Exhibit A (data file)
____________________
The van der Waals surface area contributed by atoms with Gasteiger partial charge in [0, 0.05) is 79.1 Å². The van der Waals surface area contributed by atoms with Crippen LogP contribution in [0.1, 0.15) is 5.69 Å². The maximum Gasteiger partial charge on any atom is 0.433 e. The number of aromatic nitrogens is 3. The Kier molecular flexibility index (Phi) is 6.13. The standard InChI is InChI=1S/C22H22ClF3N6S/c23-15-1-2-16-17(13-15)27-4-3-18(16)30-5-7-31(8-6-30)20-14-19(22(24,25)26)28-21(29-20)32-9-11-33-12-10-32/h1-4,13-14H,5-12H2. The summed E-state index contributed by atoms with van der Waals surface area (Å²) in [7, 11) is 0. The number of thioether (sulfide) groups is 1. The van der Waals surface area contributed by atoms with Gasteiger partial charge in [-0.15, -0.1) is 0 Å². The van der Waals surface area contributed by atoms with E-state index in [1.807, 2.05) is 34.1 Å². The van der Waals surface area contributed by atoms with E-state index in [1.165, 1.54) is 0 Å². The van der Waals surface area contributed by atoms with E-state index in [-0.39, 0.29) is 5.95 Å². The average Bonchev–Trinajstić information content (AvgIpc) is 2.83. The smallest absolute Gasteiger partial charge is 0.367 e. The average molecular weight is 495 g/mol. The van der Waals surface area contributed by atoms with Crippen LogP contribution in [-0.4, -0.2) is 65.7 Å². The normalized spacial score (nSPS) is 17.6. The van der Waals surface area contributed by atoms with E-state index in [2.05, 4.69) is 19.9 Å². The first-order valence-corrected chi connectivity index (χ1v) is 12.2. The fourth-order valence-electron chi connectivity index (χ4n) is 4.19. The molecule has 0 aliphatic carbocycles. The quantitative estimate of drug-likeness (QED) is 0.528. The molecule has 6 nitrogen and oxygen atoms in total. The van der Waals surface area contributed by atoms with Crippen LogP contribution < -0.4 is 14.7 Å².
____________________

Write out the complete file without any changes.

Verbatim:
The van der Waals surface area contributed by atoms with Gasteiger partial charge in [0, 0.05) is 79.1 Å². The van der Waals surface area contributed by atoms with Crippen LogP contribution in [0.1, 0.15) is 5.69 Å². The maximum Gasteiger partial charge on any atom is 0.433 e. The number of aromatic nitrogens is 3. The Kier molecular flexibility index (Phi) is 6.13. The standard InChI is InChI=1S/C22H22ClF3N6S/c23-15-1-2-16-17(13-15)27-4-3-18(16)30-5-7-31(8-6-30)20-14-19(22(24,25)26)28-21(29-20)32-9-11-33-12-10-32/h1-4,13-14H,5-12H2. The summed E-state index contributed by atoms with van der Waals surface area (Å²) in [7, 11) is 0. The number of thioether (sulfide) groups is 1. The van der Waals surface area contributed by atoms with Gasteiger partial charge in [-0.15, -0.1) is 0 Å². The van der Waals surface area contributed by atoms with E-state index in [1.807, 2.05) is 34.1 Å². The van der Waals surface area contributed by atoms with E-state index in [1.165, 1.54) is 0 Å². The van der Waals surface area contributed by atoms with E-state index in [-0.39, 0.29) is 5.95 Å². The average Bonchev–Trinajstić information content (AvgIpc) is 2.83. The smallest absolute Gasteiger partial charge is 0.367 e. The average molecular weight is 495 g/mol. The van der Waals surface area contributed by atoms with Crippen LogP contribution in [-0.4, -0.2) is 65.7 Å². The normalized spacial score (nSPS) is 17.6. The van der Waals surface area contributed by atoms with E-state index in [2.05, 4.69) is 19.9 Å². The first-order valence-corrected chi connectivity index (χ1v) is 12.2. The fourth-order valence-electron chi connectivity index (χ4n) is 4.19. The molecule has 0 aliphatic carbocycles. The quantitative estimate of drug-likeness (QED) is 0.528. The molecule has 6 nitrogen and oxygen atoms in total. The van der Waals surface area contributed by atoms with Crippen LogP contribution < -0.4 is 14.7 Å².